CARDIOLOGY DOCTORS IN BANNERGHTTA ROAD
ST elevation myocardial infarction
Modern treatment of myocardial infarction has made a profound difference to the prognosis
of this life-threatening condition. Before the introduction of CCUs, the expected in-hospital
mortality of this condition was more than 20%. Monitoring and treatment of arrhythmias, and
correction of biochemical and, where possible, haemodynamic complications in CCUs reduced
this to about 12%. The ‘thrombolytic era’, which began with the publication of the results of
the GISSI Trial, 31 has dramatically changed the approach to the management of infarction. The
use of thrombolytic drugs (streptokinase in GISSI) reduced mortality to less than 10%, with
greater benefit for those treated early.32 The addition of aspirin in later trials reduced mortality
to about 7% and many CCUs now achieve mortality rates of 5 or 6%. There is no doubt that
early treatment makes the greatest difference, but some benefit may be seen with treatment
given up to 12 hours after the onset of symptoms of infarction.
In centres where it can be performed primary angioplasty is the reperfusion treatment
of choice for myocardial infarction. This is a grade A recommendation—level I evidence.33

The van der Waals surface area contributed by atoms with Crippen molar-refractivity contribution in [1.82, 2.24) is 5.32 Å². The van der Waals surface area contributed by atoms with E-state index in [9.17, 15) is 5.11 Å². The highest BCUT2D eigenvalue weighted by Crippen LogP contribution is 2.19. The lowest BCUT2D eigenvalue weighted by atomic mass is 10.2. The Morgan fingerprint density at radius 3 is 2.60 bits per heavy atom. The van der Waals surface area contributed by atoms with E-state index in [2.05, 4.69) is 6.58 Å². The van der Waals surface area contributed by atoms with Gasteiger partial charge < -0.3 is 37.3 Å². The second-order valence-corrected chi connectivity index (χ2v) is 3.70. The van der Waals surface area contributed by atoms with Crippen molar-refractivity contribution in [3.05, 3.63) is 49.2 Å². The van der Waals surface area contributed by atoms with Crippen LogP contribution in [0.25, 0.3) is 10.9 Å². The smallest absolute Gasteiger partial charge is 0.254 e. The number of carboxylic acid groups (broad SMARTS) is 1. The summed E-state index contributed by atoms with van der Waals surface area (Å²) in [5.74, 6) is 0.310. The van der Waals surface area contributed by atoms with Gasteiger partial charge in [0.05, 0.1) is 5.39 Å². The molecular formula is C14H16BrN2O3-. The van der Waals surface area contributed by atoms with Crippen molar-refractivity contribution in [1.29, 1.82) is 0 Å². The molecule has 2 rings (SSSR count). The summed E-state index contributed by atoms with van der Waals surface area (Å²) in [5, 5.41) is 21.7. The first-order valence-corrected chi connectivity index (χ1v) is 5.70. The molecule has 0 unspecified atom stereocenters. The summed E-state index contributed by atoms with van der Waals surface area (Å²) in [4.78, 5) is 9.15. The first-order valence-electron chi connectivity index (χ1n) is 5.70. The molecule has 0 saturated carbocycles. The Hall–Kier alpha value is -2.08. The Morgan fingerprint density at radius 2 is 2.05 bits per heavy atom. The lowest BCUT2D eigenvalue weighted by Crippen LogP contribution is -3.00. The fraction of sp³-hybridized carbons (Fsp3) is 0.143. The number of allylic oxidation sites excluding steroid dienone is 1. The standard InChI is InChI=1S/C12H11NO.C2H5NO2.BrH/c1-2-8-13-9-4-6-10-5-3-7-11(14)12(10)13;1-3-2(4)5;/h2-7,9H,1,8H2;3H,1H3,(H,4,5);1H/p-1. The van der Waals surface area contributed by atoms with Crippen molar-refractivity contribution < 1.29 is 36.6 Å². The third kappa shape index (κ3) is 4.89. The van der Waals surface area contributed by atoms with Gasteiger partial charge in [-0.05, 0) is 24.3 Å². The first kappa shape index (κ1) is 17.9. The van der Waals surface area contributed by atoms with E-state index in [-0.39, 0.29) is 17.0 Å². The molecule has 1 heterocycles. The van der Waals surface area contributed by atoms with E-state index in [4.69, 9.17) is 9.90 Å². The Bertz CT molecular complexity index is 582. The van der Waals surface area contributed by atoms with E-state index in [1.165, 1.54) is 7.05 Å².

rates below 5% can be achieved.
The rationale for reperfusion treatment came with the realisation that infarction was caused
by thrombosis within a coronary artery (a mechanism first proposed by Herrick in 191234) and
that restoring blood flow before irreversible damage had occurred would be helpful. It has been
known for a long time that the prognosis following myocardial infarction depends more than
anything else on the amount of left ventricular damage that has occurred.
For these reasons the early diagnosis of infarction has become very important. Patients with
symptoms suggestive of infarction should have an ECG performed as soon as possible. If nondiagnostic
changes are present, the tracing should be repeated frequently so that appropriate
early decisions about treatment can be made if changes appear.
The current ECG criteria for the use of reperfusion treatment (primary angioplasty